People like stories, it’s how they relax. Goofing off, if you will. The stuff I write is fiction; it’s not meant to be something that people labor at or work hard to understand. How can I get my readers to relax and get into the story if I’m not having fun myself? If I’m not enjoying the process?

I think this answers my own question. If I’m killing myself to write, then I write garbage.

So I slack. I make sure that I go for a walk, preferably at dawn. I walk at a fairly brisk pace, I make sure to get my heart rate up a little and to sweat some. Not like some crazy fast walk, but a pace that allows me to think random thoughts as opposed to concentrating on pushing my body.

Does this make sense? Because my walks feed into my writing; a lot of the time I’m still thinking about the book as I cruise along. Obviously I can’t really jot down notes as I’m walking, but it doesn’t really matter. I deal more with organizational things than creative stuff as I exercise.

When I get home I take care of some chores, and after that is when I sit down, re-check email and write web posts.

In a normal world, my family would be gone for their daily activities, and I could sit down alone in the living room and begin to type.

As it is, my family is here and everyone prefers to use the MacBook that I use to write with. So how do we make that work?

We are settling on a system where we have time slots. For example: Today. I say that I need to do one web post and have a chapter banged out by 1500. Three in the afternoon seems like random time slot, but it’s actually not. It corresponds to the time when my Australian friends and collaborators are waking up; I like to have stuff on their desktop when they drink their tea and get ready for the day.

So, I have two slots for the computer during the day. One is from about 0800-1000, then around 1200-1500.

This is how it’s shaking out during the Siege.

Why is there a two-hour gap in there? Two reasons. One is to allow others access to the MacBook. The other is so that I can take a nap.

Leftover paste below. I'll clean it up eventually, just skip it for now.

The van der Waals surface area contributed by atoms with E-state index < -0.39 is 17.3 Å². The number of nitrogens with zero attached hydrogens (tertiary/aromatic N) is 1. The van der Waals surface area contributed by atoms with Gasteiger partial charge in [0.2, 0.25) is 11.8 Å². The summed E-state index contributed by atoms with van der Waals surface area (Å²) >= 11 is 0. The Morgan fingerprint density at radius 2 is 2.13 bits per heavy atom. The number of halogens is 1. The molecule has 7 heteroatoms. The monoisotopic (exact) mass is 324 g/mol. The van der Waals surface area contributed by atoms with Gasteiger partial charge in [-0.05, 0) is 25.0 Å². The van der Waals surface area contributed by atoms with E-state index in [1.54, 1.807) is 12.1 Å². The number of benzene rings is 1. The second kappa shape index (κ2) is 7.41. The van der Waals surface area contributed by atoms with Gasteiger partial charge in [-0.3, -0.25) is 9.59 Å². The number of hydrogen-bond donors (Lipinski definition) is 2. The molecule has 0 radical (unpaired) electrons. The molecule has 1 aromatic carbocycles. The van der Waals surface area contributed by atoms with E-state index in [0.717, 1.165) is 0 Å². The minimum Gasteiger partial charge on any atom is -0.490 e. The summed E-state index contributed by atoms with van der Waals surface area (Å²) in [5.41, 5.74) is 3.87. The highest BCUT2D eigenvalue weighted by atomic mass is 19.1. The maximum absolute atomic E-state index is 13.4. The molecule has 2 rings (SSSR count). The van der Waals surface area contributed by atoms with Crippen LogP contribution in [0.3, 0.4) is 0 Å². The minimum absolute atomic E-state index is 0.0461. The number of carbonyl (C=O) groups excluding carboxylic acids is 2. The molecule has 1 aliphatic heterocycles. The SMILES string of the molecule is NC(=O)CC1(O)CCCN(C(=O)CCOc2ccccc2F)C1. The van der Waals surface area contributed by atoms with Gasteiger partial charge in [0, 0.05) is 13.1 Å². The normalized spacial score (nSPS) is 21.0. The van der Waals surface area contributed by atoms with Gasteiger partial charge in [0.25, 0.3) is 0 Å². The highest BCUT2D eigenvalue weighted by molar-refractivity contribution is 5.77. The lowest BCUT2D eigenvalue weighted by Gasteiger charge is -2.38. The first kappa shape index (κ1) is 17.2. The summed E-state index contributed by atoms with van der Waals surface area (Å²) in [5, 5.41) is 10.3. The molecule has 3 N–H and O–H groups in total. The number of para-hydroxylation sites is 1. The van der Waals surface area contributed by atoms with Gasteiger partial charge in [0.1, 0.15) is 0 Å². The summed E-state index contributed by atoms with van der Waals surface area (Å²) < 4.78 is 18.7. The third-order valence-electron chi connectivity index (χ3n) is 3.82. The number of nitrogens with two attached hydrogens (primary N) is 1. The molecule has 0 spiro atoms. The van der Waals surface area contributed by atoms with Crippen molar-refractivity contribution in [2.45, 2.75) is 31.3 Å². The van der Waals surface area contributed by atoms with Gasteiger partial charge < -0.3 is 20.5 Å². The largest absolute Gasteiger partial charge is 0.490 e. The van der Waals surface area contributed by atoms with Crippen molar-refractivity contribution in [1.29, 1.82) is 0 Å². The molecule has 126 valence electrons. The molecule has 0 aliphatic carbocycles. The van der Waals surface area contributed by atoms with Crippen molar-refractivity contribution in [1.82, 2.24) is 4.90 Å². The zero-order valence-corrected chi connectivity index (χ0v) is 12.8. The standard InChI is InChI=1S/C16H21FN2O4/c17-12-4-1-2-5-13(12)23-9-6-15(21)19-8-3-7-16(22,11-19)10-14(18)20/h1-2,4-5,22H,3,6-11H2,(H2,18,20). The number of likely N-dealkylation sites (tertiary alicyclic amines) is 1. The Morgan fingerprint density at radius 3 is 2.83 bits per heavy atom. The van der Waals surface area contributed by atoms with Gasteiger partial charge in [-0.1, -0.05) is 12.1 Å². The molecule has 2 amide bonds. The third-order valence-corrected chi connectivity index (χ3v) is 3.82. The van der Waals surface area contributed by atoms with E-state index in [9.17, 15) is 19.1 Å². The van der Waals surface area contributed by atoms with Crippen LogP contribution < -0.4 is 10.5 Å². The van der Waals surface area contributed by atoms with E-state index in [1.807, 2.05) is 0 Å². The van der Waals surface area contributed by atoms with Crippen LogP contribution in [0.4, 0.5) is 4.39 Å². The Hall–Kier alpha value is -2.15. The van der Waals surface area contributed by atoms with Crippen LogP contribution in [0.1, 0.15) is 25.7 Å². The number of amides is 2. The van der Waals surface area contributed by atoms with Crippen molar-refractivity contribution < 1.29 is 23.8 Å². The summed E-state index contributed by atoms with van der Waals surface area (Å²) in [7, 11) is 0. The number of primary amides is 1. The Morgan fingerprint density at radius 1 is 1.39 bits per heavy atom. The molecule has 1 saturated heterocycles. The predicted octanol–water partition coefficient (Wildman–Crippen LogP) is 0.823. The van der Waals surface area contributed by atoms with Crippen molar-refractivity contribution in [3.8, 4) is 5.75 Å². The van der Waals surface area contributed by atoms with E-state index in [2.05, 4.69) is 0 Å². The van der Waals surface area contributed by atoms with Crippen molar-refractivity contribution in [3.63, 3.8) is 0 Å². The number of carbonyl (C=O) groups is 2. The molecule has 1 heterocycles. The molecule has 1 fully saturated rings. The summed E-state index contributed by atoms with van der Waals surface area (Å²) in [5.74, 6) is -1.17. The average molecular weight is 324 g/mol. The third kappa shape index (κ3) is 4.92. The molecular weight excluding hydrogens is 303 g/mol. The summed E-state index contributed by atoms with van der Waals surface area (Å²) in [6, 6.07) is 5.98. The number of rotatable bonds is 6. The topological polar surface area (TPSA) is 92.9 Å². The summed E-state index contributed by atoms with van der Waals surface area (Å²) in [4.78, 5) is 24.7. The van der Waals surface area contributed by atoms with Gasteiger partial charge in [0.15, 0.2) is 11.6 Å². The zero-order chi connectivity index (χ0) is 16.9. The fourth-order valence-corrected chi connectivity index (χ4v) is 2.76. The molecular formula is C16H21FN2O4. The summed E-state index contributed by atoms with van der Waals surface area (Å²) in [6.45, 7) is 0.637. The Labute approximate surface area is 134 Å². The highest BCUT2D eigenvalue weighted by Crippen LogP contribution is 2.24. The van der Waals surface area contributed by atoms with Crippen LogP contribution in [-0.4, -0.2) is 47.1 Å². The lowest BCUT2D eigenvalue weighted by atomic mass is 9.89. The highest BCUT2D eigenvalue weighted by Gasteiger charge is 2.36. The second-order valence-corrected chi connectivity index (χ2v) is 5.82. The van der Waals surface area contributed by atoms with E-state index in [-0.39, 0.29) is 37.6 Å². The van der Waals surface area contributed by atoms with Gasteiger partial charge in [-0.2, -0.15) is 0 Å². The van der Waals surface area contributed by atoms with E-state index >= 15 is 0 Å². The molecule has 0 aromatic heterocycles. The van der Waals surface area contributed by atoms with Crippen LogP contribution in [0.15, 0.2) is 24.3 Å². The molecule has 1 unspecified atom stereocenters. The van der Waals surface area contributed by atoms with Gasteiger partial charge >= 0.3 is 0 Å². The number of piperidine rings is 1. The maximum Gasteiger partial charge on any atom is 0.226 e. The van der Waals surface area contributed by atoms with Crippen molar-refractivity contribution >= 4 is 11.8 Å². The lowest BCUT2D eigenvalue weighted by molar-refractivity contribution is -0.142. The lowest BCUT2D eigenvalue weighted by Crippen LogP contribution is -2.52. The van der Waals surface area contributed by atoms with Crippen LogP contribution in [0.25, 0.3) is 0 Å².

A nap? Really?

Yes. Here’s why.

A lot of time I don’t sleep during my nap, I put my mind in neutral and tell myself stories. I’ve been doing this since I was a child. Sometimes it pays off and gives me an answer to a difficult scene or a dilemma in a book; what is important is to never force this type of thing. It’s like trying hard to remember someone’s name. The harder you think, the less the recall. So I don’t try. I put my mind in neutral and accept whatever happens.

So once again, it looks like I’m goofing off. But I’m actually not.

Here is the payoff- consistent 2000-3000 word days under stress and bad circumstances, sustained. Craziest day ever was December 2016 when I wrote Immolation. Ten-thousand words. It was as if I vomited out the story, I couldn’t stop. But that’s only happened to me once, thank God.

People are built to be burst workers. It’s how our hunter-gatherer ancestors operated. Work like hell on one goal, eat the slain animal, lay around with full bellies. Lazily contemplate where the next BBQ is coming from. Rinse, wash, repeat.

Of course, most of you hold jobs, so my technique would have to be considerably modified to adapt to your unique situation.

I guess the big thing for me when writing is to have a goal, a quota, but make it playtime. Serious playtime, if that makes sense.

When deployed and in combat, long before I took up the pen, I used to spend any free time I had sitting in some random spot, preferably alone and chain-smoking. I’d create some pleasant story, and every day I’d add onto it. It took me away from miserable Firebase X.

This habit translated into writing novels during my early retirement.

This. This is how I cope with the Siege.

If you want to write, give the screwing-off technique a try.

To sum it up;

  1. Start the day with some exercise.
  2. Set a realistic goal.
  3. Carve out personal space and time.
  4. Sit down and execute.
  5. Recognize where your time sinks and distractions are; plan around them.
  6. Tell others your goals. This guilts you into completion.
  7. Play and screw around! You need it.

There. This is how I do things.

Now it’s time to write.